I wasn't too surprised to see Pope Benedict XVI following Erma Gorwoda's example. I'm just disappointed more bishops and priests don't take their cues from her.
Erma will be 89 in May, a few years older than Benedict. They shared the same century, with all its terrors and consolations. They share an abiding faith in Christ. They share a life of service to the church.
A few weeks ago, we got the news that Erma is in renal failure. She does not want any treatment beyond comfort care. She is, she says, at peace and ready to go. She is eager to see Woody again. She has so much to tell him.
I tell her she has taught us how to live and now she is teaching us how to die. I tell her she is like St. Paul, who knew that, awake or asleep, he belongs to Christ. "Whether I live or whether I die," I say, and my eyes fill with tears, because Erma is one of the saints and I can't bear to lose another one.
Erma looks at me with great affection and sympathy. She holds my hand. But she will have no talk of indispensability. Erma does not believe in the finitude of the saints, but of their communion. She is quite sure another will rise to do her work and take her place. After all, it isn't her work, but Christ's.
I look at the pictures of Benedict as he read the message of his resignation and I see a familiar peace in his face. It is the peace I had seen in Erma's face just the day before.
By the time I met Erma, she and Woody were married. Both had been married before; both were widowed. After his first wife's death, Woody became a permanent deacon. Erma never had a title, but she mothered hundreds of people through RCIA and through baptismal preparation classes. She was famous for crocheting a crib blanket for every baby of every couple she helped to prepare for their child's baptism.
Erma and Woody met working for the church. On long car rides out to the eastern plains of Colorado to lead a class or a retreat, they talked and laughed and fell in love. Theirs was a late love, all the sweeter for its unexpectedness.
Woody, as a permanent deacon, was not free to marry. Erma left town for a time, telling Woody he needed to forget about her and get on with his ministry. She remembers flying into Colorado Springs, Colo., and getting off the plane. Woody was waiting at the gate. He hugged her tight and said, "Don't ever do that again. Please don't leave me."
Erma went to a meeting with Richard Hanifen, then auxiliary bishop. Hanifen had been sent from Denver to prepare the way for a daughter diocese in Colorado Springs. He would be named its first bishop. Although Hanifen was not much younger than Erma, he was new at this job. So when Erma poured out her heart, telling him about Woody and their love and their need for his advice, he listened. Then he said, "Well, you could live as brother and sister."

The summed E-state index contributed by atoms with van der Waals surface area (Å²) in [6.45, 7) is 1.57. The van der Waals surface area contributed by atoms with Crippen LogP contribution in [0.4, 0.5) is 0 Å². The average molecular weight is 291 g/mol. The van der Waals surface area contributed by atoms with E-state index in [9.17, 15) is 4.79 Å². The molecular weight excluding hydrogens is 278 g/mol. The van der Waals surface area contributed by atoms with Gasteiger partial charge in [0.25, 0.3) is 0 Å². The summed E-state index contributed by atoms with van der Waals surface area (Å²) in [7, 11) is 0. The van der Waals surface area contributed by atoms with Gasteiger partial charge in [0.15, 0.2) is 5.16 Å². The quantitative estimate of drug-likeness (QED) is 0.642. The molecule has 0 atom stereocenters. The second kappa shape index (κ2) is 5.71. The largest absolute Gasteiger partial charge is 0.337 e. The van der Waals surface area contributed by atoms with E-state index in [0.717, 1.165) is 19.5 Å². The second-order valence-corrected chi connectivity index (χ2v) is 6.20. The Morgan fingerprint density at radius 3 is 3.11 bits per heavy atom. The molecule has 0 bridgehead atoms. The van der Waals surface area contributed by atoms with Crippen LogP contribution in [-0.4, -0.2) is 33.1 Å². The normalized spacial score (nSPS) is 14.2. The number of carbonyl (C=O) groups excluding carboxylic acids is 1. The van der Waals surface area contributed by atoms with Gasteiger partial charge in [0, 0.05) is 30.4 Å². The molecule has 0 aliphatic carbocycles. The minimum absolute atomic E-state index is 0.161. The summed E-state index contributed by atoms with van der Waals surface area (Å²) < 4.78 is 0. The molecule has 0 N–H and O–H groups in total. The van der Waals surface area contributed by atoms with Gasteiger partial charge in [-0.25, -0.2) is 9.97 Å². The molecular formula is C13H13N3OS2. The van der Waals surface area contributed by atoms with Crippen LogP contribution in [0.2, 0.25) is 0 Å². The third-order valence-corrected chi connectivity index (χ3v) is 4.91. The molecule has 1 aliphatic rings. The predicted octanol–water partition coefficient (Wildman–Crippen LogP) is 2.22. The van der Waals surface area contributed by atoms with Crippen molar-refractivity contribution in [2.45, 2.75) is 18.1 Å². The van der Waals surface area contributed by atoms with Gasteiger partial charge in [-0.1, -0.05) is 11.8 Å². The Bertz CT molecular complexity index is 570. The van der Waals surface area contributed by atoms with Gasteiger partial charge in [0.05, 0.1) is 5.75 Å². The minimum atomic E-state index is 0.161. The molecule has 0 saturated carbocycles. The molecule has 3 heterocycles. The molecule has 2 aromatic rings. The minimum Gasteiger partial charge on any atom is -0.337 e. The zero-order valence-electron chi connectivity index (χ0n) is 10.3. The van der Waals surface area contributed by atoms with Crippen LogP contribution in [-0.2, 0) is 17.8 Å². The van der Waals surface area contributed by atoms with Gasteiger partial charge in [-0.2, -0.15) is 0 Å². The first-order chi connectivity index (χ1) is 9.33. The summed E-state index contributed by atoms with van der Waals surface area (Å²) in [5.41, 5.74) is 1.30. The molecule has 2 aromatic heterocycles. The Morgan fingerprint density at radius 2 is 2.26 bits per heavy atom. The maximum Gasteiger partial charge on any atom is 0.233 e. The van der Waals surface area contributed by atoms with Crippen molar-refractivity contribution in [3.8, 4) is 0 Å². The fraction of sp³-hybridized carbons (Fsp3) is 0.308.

Hanifen was driving. I've never heard how fast they were going or anything about the road conditions, but it must have been slow, and sunny and dry, because they both lived to tell the tale. Again and again. It is a story they relish recounting.
No sooner had Hanifen given his textbook answer than Erma, a Kansas farm girl who has wrestled some calves in her day, walloped him with her purse.
"Brother and sister!" she cried. "Dick, I'm a woman! He's a man! We're in love!"
They went ahead and married while waiting for Woody to be released from his vows. When the approval from Rome came through for their marriage to be celebrated by the church, Hanifen gave the toast at the wedding breakfast: "To Woody and Erma, who've always known what it took Rome years to learn."
Woody was released from his vows, but the two of them continued to counsel and care, praying with people, feeding them, welcoming them into the church. Their ministries as layman and laywoman continued.
Woody died, and Erma moved into a nursing home. She shares a small room with another woman. She arranged for a room in the facility to be made into a chapel and saw that priests were invited to celebrate Mass with the residents. She prays with and for the people around her. She continues her own life of reading and study and prayer. Through it all, there was -- there is -- a peace.
We are a grasping people. That is perhaps why baptism seems so daunting. If you carry everything you've scratched and fought to accumulate into those waters -- all the stuff, all the cars, the house, all the resentments and emotions -- you will surely drown. Every lifeguard knows you need to be light, buoyant, to float. You must let go.
I know it, too, but still I clench my fists, still I hold on. Sometimes, like a dancer learning the steps, I have to watch, watch, watch and concentrate as Erma and the other saints I know teach me how to move, when to go forward and when to step back.
I try to match their rhythm. It's that rhythm I see in Erma's life and, now, in Benedict's. They know who is the master and who are the servants. They know their frailty. They know their mortality. God alone is strong. God alone is immortal. And God will provide.
[Melissa Musick Nussbaum is an NCR columnist who lives in Colorado Springs, Colo.]
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